Inflammation is often associated with an increase in Tumor Necrosis Factor (TNF) production and it is believed that a decrease in TNF production will result in a reduction in inflammation. Peripherally acting opioid agonists have been shown to decrease TNF production (U.S. Pat. No. 6,190,691). The peripherally selective k-opioid, asimadoline, has been shown to be a potent anti-arthritic agent in an adjuvant-induced arthritis animal model (Binder, W. and Walker, J. S. Br. J. Pharma 124:647-654). Thus the peripheral opioid agonist activity of S-MNTX and derivatives thereof provide for prevention and treatment of inflammatory conditions. While not being bound by theory, the anti-inflammatory effect of S-MNTX and derivatives thereof may be through inhibition of TNF production, directly or indirectly. The S-MNTX or derivatives thereof may be administered systemically or locally. S-MNTX may be administered in combination with another TNF inhibitor such as loperamide and diphenoxylate or with other anti-inflammatory agents described herein.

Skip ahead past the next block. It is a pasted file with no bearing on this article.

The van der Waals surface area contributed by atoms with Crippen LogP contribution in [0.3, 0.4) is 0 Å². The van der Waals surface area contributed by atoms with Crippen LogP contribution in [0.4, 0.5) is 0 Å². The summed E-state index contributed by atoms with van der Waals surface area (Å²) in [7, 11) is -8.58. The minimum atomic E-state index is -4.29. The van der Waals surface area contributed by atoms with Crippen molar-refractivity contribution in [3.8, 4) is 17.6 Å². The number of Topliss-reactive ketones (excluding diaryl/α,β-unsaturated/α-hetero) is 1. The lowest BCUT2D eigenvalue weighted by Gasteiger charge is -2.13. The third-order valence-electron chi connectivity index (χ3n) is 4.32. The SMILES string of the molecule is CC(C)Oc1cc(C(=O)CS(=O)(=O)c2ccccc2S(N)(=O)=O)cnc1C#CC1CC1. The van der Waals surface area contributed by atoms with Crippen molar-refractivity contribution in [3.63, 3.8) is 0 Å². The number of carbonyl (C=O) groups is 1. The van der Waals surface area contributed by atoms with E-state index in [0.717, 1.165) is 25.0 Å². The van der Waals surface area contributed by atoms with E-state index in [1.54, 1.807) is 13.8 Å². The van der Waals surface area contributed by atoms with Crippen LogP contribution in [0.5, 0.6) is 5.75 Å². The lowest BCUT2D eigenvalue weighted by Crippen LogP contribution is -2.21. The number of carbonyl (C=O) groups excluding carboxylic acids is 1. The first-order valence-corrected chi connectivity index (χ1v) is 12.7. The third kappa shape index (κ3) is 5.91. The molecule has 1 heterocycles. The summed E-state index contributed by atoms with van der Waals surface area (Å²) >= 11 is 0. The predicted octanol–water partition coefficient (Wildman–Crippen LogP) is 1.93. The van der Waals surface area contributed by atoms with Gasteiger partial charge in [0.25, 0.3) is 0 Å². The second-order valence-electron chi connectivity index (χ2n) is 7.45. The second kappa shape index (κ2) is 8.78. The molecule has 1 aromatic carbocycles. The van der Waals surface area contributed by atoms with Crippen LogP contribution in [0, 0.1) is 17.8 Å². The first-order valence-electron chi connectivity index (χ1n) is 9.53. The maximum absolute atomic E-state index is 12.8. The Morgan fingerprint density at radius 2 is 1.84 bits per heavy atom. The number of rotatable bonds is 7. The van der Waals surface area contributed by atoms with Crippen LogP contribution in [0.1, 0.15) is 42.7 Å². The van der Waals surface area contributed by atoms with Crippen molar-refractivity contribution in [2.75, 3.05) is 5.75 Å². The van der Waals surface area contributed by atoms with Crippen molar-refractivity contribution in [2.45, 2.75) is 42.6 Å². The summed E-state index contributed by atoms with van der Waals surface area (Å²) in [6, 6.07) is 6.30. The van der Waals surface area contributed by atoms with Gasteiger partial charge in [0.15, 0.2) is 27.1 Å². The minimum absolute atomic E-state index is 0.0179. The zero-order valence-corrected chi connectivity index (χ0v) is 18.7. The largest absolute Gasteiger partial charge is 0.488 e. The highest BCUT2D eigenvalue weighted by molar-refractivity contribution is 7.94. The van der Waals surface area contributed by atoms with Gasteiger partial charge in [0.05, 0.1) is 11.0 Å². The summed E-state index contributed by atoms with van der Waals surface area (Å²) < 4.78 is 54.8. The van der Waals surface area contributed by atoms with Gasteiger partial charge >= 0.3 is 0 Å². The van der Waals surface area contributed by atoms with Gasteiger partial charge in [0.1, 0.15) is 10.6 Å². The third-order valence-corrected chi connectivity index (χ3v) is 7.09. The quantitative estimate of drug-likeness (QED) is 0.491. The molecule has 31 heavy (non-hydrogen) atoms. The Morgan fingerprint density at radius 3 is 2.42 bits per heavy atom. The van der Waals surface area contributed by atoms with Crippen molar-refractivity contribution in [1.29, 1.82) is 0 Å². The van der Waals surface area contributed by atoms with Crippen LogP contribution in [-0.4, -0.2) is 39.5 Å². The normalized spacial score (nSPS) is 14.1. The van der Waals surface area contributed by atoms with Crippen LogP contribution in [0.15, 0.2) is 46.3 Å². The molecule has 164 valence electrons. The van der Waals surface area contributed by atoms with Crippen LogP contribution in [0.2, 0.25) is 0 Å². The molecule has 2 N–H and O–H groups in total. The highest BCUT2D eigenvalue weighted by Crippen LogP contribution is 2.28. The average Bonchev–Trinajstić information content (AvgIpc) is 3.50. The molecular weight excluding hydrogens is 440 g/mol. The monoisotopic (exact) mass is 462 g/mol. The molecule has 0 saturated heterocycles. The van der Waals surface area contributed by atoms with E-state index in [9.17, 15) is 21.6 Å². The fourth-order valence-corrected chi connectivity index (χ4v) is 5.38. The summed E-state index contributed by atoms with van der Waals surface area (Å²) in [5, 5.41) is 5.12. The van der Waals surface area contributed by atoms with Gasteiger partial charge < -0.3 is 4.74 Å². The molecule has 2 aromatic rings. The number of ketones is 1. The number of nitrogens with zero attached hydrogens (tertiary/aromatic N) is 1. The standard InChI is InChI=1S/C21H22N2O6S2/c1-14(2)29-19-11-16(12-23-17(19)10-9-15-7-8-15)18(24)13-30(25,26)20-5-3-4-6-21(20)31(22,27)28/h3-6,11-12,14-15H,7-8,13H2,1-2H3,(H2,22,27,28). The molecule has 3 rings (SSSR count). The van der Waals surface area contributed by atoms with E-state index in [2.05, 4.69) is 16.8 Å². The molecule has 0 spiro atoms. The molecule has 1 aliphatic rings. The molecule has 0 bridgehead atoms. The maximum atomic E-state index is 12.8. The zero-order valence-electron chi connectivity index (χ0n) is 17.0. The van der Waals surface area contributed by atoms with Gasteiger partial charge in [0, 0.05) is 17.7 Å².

Another aspect of the present invention is prevention and/or treatment of a systemic inflammatory condition, preferably inflammatory bowel disease, rheumatoid arthritis, cachexia, asthma, Crohn's disease, endotoxin shock, adult respiratory distress syndrome, ischemic/reperfusion damage, graft-versus-host reactions, bone resorption, transplantation or lupus using S-MNTX or derivatives thereof.

In still another group of embodiments, the inflammatory condition amenable to treatment using S-MNTX or derivatives thereof is associated with multiple sclerosis, diabetes or wasting associated with acquired immunodeficiency syndrome (AIDS) or cancer.

In one group of embodiments, a skin inflammatory condition, preferably psoriasis, atopic dermatitis, UV-induced inflammation, contact dermatitis or inflammation induced by other drugs, including, but not limited to RETIN-A (all-trans-retinoic acid) is amenable to treatment using S-MNTX or derivative thereof.

Another aspect of the invention is a method of treating a non-allergic inflammatory skin condition comprising the administration of S-MNTX in an amount effective to treat the inflammatory condition. Non-allergic inflammatory skin conditions are associated with irritant contact dermatitis, psoriasis, eczema, pruritus, seborrheic dermatitis, nummular dermatitis, lichen planus, acne vulgaris, comedones, polymorphs, nodulokystic acne, conglobata, senile acne, secondary acne, medicinal acne, a keratinization disorder, and blistery dermatoses.